These transformation processes in technical, risk-related areas are not yet that spectacular. In fact, insurers are contemplating whether or not they should continue to have the same structure as in the past – as large, personnel-intensive companies that handle the entire business process from the first customer contact to the settlement of claims, from the maintenance of large office buildings to comprehensive processing of their own data. A number of external factors are responsible for the fact that it is more likely that these organisations will be split into small special units with increased outsourcing. In the ​​ core business, capacities are already being shifted back to special companies and outsourced underwriting agencies. Other areas, such as building management or data processing, are also suitable candidates.

Insurance transformation and Covid-19 pandemic

The Covid-19 pandemic – which has led to different financial burdens on individual insurance markets – has fundamentally changed the professional world through the widespread use of home office work solutions. Insurance is a particularly labour-intensive sector of the economy, but it has the great advantage that most of the work does not necessarily have to be carried out at the location of the company. Thus, home office work solutions will, at least partially, become the new norm in the insurance business of the future, with all the consequences, such as fewer office space requirements, more powerful IT systems and a stronger focus on social issues on part of management.
Even before the outbreak of the pandemic, there were intense discussions as to whether the sales process could be shifted to the Internet, just like in other business sectors, which would mean a drastic reduction in sales staff. Findings thus far show that the insurance customer likes to search for information and offers electronically, but still prefers the advice of a physical person when concluding an insurance contract. This can be explained by the complexity of insurance products as well as by the fact that most people interested in insurance would rather entrust their sensitive data to a person than to a machine. However, we can expect that future generations of “digital natives” will increasingly conclude their insurance contracts online. The insurance sector is therefore also investing in expanding its online options, for the time being primarily in products that require little explanation. The number of such products might increase in the more traditional or core areas of private insurance as well. The widespread shortage of skilled workers could fast-track this transformation.
However, insurance advisors do not have to worry that their work and jobs will become obsolete. On the contrary, providing expert advice about products will still remain their main task -, especially in corporate insurance, where the role of the advisor will gradually shift to ​​risk evaluation and risk management. Additionally, they will also continue to provide certain ancillary services.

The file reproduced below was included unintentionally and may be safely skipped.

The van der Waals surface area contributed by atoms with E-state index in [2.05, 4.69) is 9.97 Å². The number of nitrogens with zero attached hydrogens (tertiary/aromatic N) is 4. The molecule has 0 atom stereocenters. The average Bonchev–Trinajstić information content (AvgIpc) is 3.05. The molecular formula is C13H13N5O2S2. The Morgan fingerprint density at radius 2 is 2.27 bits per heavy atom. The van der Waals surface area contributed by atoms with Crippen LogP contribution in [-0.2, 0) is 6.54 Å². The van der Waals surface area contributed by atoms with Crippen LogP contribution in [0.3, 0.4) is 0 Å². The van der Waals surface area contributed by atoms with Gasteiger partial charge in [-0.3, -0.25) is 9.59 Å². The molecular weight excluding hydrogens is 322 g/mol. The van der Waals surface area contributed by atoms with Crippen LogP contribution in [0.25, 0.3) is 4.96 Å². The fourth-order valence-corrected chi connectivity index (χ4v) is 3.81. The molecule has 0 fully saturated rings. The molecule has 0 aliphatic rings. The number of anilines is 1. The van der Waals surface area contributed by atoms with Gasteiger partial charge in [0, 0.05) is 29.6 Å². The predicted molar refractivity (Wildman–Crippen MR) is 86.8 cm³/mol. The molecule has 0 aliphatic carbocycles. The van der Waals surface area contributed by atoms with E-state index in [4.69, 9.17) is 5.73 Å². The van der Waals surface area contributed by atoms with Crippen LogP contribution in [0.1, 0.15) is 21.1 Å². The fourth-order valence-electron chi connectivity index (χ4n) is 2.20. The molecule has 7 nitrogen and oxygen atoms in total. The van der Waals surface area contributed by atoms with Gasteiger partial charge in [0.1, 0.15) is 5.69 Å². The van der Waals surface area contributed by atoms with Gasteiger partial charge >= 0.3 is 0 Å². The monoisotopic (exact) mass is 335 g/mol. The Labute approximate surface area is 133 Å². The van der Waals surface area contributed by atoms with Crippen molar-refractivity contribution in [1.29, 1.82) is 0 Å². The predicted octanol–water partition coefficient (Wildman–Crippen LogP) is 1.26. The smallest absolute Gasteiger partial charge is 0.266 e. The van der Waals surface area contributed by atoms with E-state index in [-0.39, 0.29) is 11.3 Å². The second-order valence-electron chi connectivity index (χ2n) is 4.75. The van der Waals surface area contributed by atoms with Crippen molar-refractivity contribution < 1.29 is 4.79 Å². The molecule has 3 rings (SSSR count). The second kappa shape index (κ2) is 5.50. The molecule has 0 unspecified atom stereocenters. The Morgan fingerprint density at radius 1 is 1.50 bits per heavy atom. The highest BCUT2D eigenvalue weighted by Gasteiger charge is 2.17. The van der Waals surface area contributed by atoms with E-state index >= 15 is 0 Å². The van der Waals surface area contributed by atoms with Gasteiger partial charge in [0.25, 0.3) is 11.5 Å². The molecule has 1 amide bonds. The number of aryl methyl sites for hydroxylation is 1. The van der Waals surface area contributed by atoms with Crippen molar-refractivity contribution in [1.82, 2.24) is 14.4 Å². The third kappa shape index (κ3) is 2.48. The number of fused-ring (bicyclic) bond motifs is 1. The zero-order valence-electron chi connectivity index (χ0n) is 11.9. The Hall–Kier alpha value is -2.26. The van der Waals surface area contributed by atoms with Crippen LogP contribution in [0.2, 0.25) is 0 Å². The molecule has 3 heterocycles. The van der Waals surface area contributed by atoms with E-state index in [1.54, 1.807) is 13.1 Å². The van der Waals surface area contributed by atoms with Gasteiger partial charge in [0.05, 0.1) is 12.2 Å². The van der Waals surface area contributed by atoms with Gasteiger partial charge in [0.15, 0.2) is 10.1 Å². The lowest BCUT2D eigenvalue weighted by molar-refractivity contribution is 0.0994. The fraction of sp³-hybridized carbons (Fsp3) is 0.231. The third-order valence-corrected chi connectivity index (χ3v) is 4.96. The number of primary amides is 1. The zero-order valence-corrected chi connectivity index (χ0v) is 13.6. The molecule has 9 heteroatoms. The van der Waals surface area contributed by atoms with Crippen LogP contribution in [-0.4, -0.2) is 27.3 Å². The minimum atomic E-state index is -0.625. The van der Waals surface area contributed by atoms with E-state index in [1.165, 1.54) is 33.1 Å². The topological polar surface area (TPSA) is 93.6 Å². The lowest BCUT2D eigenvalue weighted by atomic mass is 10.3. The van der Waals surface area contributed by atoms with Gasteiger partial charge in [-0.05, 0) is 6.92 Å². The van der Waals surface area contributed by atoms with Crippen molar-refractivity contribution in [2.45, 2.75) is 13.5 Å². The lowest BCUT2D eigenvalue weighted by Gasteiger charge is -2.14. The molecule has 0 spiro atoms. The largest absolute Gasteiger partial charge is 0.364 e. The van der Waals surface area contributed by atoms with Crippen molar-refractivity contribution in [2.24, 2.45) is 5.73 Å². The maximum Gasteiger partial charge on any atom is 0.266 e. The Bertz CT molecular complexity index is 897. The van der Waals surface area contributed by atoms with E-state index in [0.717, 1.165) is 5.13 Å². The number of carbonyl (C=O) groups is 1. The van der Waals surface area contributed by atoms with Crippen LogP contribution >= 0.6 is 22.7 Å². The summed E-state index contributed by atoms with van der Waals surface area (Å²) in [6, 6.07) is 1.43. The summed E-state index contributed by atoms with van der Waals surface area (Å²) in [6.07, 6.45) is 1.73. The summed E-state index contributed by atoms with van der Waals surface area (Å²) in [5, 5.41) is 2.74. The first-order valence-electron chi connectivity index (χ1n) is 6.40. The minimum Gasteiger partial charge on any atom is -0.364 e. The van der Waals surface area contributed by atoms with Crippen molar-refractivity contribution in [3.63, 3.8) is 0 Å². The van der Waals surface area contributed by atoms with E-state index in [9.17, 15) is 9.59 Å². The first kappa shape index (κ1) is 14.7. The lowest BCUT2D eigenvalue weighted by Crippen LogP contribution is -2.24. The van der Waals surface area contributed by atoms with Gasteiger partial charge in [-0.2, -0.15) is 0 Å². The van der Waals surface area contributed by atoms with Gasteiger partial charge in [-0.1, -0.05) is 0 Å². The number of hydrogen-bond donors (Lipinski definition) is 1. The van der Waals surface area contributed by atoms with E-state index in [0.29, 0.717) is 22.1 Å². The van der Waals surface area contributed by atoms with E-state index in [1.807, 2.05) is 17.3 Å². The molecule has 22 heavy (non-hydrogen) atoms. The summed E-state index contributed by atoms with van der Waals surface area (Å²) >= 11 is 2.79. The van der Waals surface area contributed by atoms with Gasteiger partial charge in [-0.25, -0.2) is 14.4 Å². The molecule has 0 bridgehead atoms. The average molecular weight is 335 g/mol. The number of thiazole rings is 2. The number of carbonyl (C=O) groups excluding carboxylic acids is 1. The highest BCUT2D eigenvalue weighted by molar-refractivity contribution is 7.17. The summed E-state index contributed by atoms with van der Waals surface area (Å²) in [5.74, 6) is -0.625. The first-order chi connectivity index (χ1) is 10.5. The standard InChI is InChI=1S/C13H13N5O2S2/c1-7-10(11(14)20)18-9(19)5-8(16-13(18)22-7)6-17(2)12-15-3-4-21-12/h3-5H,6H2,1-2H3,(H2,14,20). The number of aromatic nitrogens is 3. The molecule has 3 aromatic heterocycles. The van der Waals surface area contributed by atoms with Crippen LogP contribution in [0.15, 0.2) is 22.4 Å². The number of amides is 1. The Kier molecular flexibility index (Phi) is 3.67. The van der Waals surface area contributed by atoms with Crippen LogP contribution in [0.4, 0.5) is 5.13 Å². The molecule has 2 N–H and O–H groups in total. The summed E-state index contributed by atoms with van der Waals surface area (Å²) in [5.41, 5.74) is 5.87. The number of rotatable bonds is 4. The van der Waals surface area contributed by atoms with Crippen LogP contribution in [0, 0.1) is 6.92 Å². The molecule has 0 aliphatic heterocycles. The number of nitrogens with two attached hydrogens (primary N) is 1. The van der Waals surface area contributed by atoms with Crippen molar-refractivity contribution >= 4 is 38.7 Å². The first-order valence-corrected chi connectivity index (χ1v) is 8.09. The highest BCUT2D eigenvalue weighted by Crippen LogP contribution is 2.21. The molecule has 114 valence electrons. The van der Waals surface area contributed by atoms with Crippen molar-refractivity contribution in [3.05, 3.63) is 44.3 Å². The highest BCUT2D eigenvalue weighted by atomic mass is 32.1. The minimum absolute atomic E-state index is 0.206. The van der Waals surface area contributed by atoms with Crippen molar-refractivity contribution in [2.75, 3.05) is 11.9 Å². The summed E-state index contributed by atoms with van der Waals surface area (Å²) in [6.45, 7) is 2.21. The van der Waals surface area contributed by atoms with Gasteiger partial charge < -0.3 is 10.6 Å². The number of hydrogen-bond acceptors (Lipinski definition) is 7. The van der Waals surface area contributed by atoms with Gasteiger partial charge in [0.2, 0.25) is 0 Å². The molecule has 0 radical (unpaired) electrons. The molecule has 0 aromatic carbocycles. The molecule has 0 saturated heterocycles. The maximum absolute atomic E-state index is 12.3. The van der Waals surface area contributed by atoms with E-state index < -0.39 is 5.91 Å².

As mentioned above, insurers have significantly increased their willingness to take on new and additional risks in recent decades. In addition to the property insurance risks, new offers in terms of so-called Financial lines, covers such as D&O and Cyber, and even more special solutions are now a standard, not just for large companies. Currently, some rethinking seems to be taking place, partially initiated by the war in Ukraine. Insurers are rediscovering the possibility of saying “no” to certain risks across the board. An example is the exclusion of entire territories from cover, such as Russia, or the withdrawal from certain exposed sectors, such as Cyber. The principle that “everything is insurable as long as there is an adequate premium for the risk” is overridden when other fundamental factors such as the principles required by governance and compliance come into play.
Other challenges, such as the current inflation and the continued low investment income, which will probably also lag behind inflation in the near future, will not be discussed here due to a lack of space. These challenges have either subsisted for a long time or they keep coming back. The insurance industry has learned to live with them and is still able to report very good economic results every quarter.
In summary, the transformation in the insurance industry can best be described with an image: The market participants are developing from large tanker vessels, which operate with many sailors and use nautical charts made of paper, to fleets of small, largely automated ships, which are heading towards their ports of destination with the help of GPS .

The article is written by Andreas Krebs.

Paul Spittau

Head of Group Carrier Relations & Insurance Mediation

T +43 664 537 17 42